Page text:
After the restoration of Charles II, attempts were made to unify religious differences between Scotland and England. The Act of Rescissory cancelled all legislation after 1633. Effectively the Covenants were banned, episcopacy established and lay patronage introduced. This caused a storm of protest, whereas previously Presbyterian congregations had chosen their own ministers, now their appointments had to be confirmed by the lay patron and the Bishop. Existing ministers who refused to obey the new rules were ‘outed’ from their pulpits. Many took to field preaching (conventicles) where their faithful parishioners followed. Out of doors, often with armed members in the congregation, listeners were entreated to rousing sermons by dissident clergy preaching fire and brimstone and divine wrath upon a tyrannical government.

To defuse this potentially volatile situation the King introduced letters of Indulgence, if ministers agreed to provisory terms they could return to their parishes. Some accepted but many did not and conventicles continued. The authorities viewed such meetings as a menace to public order and tried to eradicate them by intensified persecution, which culminated in open rebellion. Government forces defeated the Covenanter’s army at Bothwell Brig.

Possibly fearing the demise of Presbyterianism altogether the more moderate Covenanters agreed to accept Episcopacy, albeit reluctantly. However, the more extremist faction refused because it was against their conscience to do so. Conventicles continued, two ministers were particularly active Donald Cargill and Richard Cameron after whom the Cameronians took their name. This group produced a series of extremist documents of which the Queensferry Paper was one. It was discovered after a search of Hall’s belongings. The paper, written in eight parts, did not contain any signatories but it was thought to be the work of Donald Cargill; it became known as the Queensferry Paper after the place where it was discovered.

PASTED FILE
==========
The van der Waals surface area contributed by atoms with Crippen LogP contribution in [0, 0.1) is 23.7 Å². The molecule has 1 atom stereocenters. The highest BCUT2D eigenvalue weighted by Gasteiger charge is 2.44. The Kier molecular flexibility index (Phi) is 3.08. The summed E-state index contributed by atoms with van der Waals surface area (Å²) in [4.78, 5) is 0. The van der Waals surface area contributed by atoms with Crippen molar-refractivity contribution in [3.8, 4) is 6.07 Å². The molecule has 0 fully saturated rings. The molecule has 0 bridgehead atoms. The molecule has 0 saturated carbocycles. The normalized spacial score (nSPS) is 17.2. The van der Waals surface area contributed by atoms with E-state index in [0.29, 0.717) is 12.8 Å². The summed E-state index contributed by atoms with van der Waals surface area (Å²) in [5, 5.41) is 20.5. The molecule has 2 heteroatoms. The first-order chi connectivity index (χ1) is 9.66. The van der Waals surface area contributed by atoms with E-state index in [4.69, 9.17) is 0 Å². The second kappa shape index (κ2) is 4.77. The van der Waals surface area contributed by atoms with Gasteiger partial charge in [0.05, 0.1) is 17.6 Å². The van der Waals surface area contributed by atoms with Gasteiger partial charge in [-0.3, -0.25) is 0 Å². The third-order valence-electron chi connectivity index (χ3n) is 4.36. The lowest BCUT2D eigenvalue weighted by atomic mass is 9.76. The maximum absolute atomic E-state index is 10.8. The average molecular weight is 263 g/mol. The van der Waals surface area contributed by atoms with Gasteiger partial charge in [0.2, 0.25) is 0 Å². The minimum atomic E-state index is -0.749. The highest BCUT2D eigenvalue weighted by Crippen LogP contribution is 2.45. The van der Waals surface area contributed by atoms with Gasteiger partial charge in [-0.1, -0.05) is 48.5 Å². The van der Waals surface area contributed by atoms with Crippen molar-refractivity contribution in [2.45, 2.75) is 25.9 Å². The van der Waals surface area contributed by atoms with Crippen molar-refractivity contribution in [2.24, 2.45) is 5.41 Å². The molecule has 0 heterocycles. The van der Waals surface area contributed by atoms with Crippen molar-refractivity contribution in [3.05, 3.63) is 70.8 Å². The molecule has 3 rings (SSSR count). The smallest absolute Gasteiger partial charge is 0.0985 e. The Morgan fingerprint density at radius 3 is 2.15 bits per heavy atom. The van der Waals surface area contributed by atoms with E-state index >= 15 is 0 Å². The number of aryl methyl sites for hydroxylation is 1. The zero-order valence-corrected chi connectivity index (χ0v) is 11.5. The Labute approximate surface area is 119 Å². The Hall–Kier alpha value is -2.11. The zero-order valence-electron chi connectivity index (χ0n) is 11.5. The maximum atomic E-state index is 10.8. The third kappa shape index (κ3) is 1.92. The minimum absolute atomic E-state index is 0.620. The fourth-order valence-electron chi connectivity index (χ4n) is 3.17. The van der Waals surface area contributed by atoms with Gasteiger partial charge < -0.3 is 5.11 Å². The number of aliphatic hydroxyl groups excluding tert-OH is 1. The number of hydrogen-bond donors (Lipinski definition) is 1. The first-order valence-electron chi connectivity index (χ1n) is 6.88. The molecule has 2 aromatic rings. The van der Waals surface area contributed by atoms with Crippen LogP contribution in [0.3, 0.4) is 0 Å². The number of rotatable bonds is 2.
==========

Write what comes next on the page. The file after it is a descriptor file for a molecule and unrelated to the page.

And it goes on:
The paper begins by binding all adherents and setting out its purpose,

  • 1) acknowledging the Trinity and the scriptures to be the rule of faith,
  • 2) pledging to free the Church from the corruption of prelacy,
  • 3) that the doctrine of the reformed churches especially Scotland is “the only true doctrine of God”,
  • 4) to ‘endeavour to overthrow the Kingdom of Darkness…. with worship and prelacy, with its hierarchy, as we are bound in our Solemn League & Covenant,
  • 5) ‘The hand of our King’s and Rulers…hath been a long time against the throne of the Lord’; and having ‘degenerate from that virtue, moderation, sobriety and good government’ the government was to be rejected and the people ‘free to choose another’,
  • 6) Indulged clergy were unacceptable, as they had abjured the Covenants by submitting to the King’s own government (and so is not God’s),
  • 7) The ministerial office was to be refused ‘unless rightly ordained’, anything other than the ‘true doctrine’ was inadmissible,
  • 8) It ends by declaring to defend themselves against all those who would overcome them in ‘our worshipping of God and our natural and civil liberties.
  • A full transcript can be found on p207-11 in the “History of the Sufferings of the Church of Scotland” by William Wodrow; Vol. III

    1560 Reformation brings Protestantism to Scotland
    1638 National Covenant signed in Greyfriars Church Edinburgh 28th February
    1643 Solemn League and Covenant
    1660 Restoration of the Monarchy, Charles II.
    1661 Act of Rescissory – Episcopacy restored.
    1662 Lay Patronage restored
    1663 Ministers ‘outed’ and coventicles begin
    1679 Bothwell Brig Covenanters defeated by Government forces
    1680 Richard Cameron killed at Airds Moss
    1681 Rev. Donald Cargill executed at Edinburgh 27th July.

    © 2000 Ann McPherson & Queensferry History Group